I have a number of games on my PS2. I fail to see what that has to do with Mac OS X privilege escalation via installer packages.
  • by argent ( 18001 ) <peter@slashdot.2 ... m ['6.t' in gap]> on Saturday September 16, 2006 @04:28PM (#16121434) Homepage Journal
    There's a great security T-shirt out there that carries the slogan "Once you're penetrated, you're ****ed" (except with the canonical 4LW instead of ****).

    Once an attacker has gained the ability to run unrestricted code on your computer, they can cause you grief even if they have no ability to install applications, install kernel components, run as root or Administrator, or even access the network. Being able to prevent applications from gaining extra privileges is good, at least it makes the cleanup easier, and possibly limits exposure to one account (though anyone who had an account on a shared timesharing system in college knows that's not guaranteed). But for most people, that account has everything they care about on the computer anyway, so once they're penetrated they're ****ed.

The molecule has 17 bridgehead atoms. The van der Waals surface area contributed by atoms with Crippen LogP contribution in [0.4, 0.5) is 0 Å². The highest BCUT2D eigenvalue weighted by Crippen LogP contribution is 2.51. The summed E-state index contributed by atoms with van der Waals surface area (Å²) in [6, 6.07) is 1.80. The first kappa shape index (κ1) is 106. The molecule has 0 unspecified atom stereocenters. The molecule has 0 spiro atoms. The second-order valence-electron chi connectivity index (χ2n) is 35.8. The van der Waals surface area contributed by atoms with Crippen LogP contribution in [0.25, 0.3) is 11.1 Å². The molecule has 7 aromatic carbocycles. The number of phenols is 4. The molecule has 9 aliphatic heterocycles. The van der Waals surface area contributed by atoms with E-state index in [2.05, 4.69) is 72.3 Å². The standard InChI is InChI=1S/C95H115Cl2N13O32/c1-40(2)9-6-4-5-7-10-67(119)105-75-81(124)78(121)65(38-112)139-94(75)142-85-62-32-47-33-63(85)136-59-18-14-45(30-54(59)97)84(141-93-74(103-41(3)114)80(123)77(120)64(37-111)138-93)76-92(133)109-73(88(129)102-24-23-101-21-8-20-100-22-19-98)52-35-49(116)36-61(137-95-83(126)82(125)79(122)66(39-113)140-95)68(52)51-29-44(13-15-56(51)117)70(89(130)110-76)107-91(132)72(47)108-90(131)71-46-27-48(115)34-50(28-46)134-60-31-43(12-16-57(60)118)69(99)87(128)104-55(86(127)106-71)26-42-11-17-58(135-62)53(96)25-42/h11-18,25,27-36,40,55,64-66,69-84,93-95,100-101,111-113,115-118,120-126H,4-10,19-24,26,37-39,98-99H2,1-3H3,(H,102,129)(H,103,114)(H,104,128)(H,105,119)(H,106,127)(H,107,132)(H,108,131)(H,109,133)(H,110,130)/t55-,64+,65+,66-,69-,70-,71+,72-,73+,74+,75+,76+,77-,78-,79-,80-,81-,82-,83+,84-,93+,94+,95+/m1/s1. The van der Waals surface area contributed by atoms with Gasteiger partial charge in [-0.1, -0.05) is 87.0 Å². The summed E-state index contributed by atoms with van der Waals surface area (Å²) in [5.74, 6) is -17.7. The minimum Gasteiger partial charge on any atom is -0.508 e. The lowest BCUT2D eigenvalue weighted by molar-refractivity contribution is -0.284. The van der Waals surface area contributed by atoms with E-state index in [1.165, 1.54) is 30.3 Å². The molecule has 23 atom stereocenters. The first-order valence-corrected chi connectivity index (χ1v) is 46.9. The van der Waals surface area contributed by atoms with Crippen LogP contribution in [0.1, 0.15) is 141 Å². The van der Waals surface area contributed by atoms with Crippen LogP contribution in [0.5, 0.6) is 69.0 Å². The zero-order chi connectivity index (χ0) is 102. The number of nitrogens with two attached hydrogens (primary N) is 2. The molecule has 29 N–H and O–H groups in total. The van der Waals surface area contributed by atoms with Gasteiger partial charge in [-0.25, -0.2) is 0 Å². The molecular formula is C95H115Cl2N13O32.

Apple needs to make the following changes to reduce the probability of penetration here.

    1. Don't treat files (like, say, installers) as "safe". Treat applications that operate on files as "safe" or "unsafe", with "safe" limited to applications that are designed to deal with untrusted files.

    2. INSTALLERS AREN'T DESIGNED TO DEAL WITH UNTRUSTED FILES. Don't run an installer automatically.

    3. The user is allowed to shoot himself in the foot, but he has to actually pick up the gun and aim it aware that it might go off. It doesn't go in the bathroom cabinet with the hair dryer.

    Don't mix untrusted and trusted files by default... downloads go in a "Downloads" folder, not on the desktop. Don't automatically install downloaded files, let the user request that. Don't run helper applications that are selected for the Finder or Windows Explorer, keep a separate list of helpers for web browsers and mail software...

    PS: Mozilla folks: the same issue applies to XPI. You've got a big red tag on XPI installer saying 'THIS IS A GUN', but you're still leaving it in the bathroom cabinet next to the hair dryer. Cut that out.
  • by l0ne ( 915881 ) <millenomi@[ ] ['gma' in gap]> on Saturday September 16, 2006 @04:47PM (#16121510)
    Admin user in OS X are regular users on the admin group. The default setup creates an admin user. allows PKGs run by admin TO RUN AS ROOT AND WRITE ON ROOT:WHEEL OWNED FILES WITHOUT A PASSWORD PROMPT. It's more-or-less OK for admins to write to /Applications. It's not to change /etc/sudoers or similar nefarious things without a prompt.